275  & $E$ & $dx$ & $dy$ & $E_{fast}$ \\ \hline
276  raster Floyd-Steinberg & 0.00089705 & 0.16 & 0.28 & 0.00083502 \\ \hline
277  raster Ja-Ju-Ni & 0.0020309 & 0.26 & 0.76 & 0.00192991 \\ \hline
278  Ostromoukhov & 0.00189721 & 0.00 & 0.19 & 0.00186839 \\ \hline
279  optimum kernel & 0.00146338 & 0.00 & 0.34 & 0.00138165 \\
280  \hline
281  \end{tabular}
282\end{center}
283
284\section{Using error diffusion displacement for optimum kernel design}
285
286We believe that our higher quality $E_{min}$ error metric may be useful in
287kernel design, because it is the very same error that admittedly superior yet
288computationally expensive algorithms such as DBS try to minimise.
289
290Our first experiment was a study of the Floyd-Steinberg-like 4-block error
291diffusion kernels. According to the original authors, the coefficients were
292found "mostly by trial and error" \cite{fstein}. With our improved metric, we
293now have the tools to confirm or infirm Floyd and Steinberg's initial proposal.
294
295We chose to do an exhaustive study of every $\frac{1}{16}\{a,b,c,d\}$ integer
296combination. We deliberately chose positive integers whose sum is 16. Error
297diffusion coefficients smaller than zero or adding up to more than 1 are known
298to be unstable \cite{stability}, and diffusing less than 100\% of the error is
299known to cause important error in shadow and highlight areas of the image.
300
301First we studied all possible coefficients on a pool of 250 images with an
302error metric $E$ based on a standard gaussian HVS model. Since we are studying
303algorithms on different images but error values are only meaningful for a given
304image, we chose a Condorcet voting scheme to determine winners. $E_{min}$ is
305only given here as an indication and had no role in the computation:
306
307\begin{center}
308  \begin{tabular}{|c|c|c|c|}
309  \hline
310  rank & coefficients & $E$ & $E_{min}$ \\ \hline
311  1 & 8 3 5 0 & 0.00129563 & 0.000309993 \\ \hline
312  2 & 7 3 6 0 & 0.00131781 & 0.000313941 \\ \hline
313  3 & 9 3 4 0 & 0.00131115 & 0.000310815 \\ \hline
314  4 & 9 2 5 0 & 0.00132785 & 0.000322754 \\ \hline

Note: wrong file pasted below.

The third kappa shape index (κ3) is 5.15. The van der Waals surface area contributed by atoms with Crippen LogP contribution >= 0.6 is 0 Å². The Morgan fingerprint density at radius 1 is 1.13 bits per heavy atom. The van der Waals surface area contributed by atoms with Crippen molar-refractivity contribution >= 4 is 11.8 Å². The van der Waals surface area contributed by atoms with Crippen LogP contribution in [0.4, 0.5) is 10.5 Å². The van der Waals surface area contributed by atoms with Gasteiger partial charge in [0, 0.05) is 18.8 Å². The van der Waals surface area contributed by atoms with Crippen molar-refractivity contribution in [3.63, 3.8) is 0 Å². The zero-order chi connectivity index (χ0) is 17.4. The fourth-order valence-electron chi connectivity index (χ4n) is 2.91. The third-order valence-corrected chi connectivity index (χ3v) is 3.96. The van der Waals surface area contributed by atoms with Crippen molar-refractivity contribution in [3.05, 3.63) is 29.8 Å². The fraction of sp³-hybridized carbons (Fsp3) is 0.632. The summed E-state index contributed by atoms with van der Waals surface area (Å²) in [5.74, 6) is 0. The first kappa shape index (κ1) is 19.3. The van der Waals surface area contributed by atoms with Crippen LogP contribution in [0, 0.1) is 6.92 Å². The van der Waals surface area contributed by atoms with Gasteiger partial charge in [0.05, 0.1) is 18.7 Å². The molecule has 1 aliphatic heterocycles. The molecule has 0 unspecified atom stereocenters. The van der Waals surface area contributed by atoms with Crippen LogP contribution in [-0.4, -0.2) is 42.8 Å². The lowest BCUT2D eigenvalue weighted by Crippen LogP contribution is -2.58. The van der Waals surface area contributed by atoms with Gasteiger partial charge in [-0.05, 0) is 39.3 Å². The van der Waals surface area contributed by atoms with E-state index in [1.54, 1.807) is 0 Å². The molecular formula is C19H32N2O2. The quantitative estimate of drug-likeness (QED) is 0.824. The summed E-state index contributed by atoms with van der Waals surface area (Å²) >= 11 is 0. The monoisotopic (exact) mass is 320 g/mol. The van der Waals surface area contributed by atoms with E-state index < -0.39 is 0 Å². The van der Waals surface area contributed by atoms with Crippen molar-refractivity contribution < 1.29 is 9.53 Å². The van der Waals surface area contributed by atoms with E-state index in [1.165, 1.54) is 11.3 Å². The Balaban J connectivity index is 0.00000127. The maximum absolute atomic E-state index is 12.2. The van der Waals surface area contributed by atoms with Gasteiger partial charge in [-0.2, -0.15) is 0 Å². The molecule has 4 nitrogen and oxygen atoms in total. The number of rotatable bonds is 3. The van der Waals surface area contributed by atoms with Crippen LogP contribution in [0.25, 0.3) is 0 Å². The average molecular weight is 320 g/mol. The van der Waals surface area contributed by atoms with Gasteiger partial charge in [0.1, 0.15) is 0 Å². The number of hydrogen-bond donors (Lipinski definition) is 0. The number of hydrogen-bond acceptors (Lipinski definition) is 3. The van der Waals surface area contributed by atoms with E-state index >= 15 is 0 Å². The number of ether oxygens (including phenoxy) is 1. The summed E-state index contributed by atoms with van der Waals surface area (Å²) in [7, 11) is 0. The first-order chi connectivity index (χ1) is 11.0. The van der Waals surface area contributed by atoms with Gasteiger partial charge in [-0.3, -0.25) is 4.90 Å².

315  5 & 8 4 4 0 & 0.0013117 & 0.00031749 \\ \hline
316  \dots & \dots & \dots & \dots \\
317  \hline
318  \end{tabular}
319\end{center}
320
321The exact same operation using $E_{min}$ as the decision variable yields very
322different results. Again, $E$ is only given here as an indication:
323
324\begin{center}
325  \begin{tabular}{|c|c|c|c|}
326  \hline
327  rank & coefficients & $E_{min}$ & $E$ \\ \hline
328  1 & 7 3 5 1 & 0.000306251 & 0.00141414 \\ \hline
329  2 & 6 3 6 1 & 0.000325488 & 0.00145197 \\ \hline
330  3 & 8 3 4 1 & 0.000313537 & 0.00141632 \\ \hline
331  4 & 7 3 4 2 & 0.000336239 & 0.00156376 \\ \hline
332  5 & 6 4 5 1 & 0.000333702 & 0.00147671 \\ \hline
333  \dots & \dots & \dots & \dots \\
334  \hline
335  \end{tabular}
336\end{center}
337
338Our improved metric was able to confirm that the original Floyd-Steinberg
339coefficients were indeed the best possible for raster scan.
340
341For serpentine scan, however, our experiment suggests that
342$\frac{1}{16}\{7,4,5,0\}$ is a better choice than the Floyd-Steinberg
343coefficients that have nonetheless been widely in use so far (Fig.
344\ref{fig:lena7450}).
345
346\begin{figure}
347  \begin{center}
348    \includegraphics[width=0.8\textwidth]{lena.eps}
349    \caption{halftone of \textit{Lena} using serpentine error diffusion and
350             the optimum coefficients $\frac{1}{16}\{7,4,5,0\}$ that improve
351             on the standard Floyd-Steinberg coefficients in terms of visual
352             quality for a given HVS model}
353    \label{fig:lena7450}
354  \end{center}
355\end{figure}
356
357\section{Conclusion}
358
359We have disclosed an interesting property of error diffusion algorithms
360allowing to more precisely measure the quality of such halftoning methods.
361Having showed that such quality is often underestimated by usual metrics,
362we hope to see even more development in simple error diffusion methods.
363
364Confirming Floyd and Steinberg's 30-year old "trial-and-error" result with our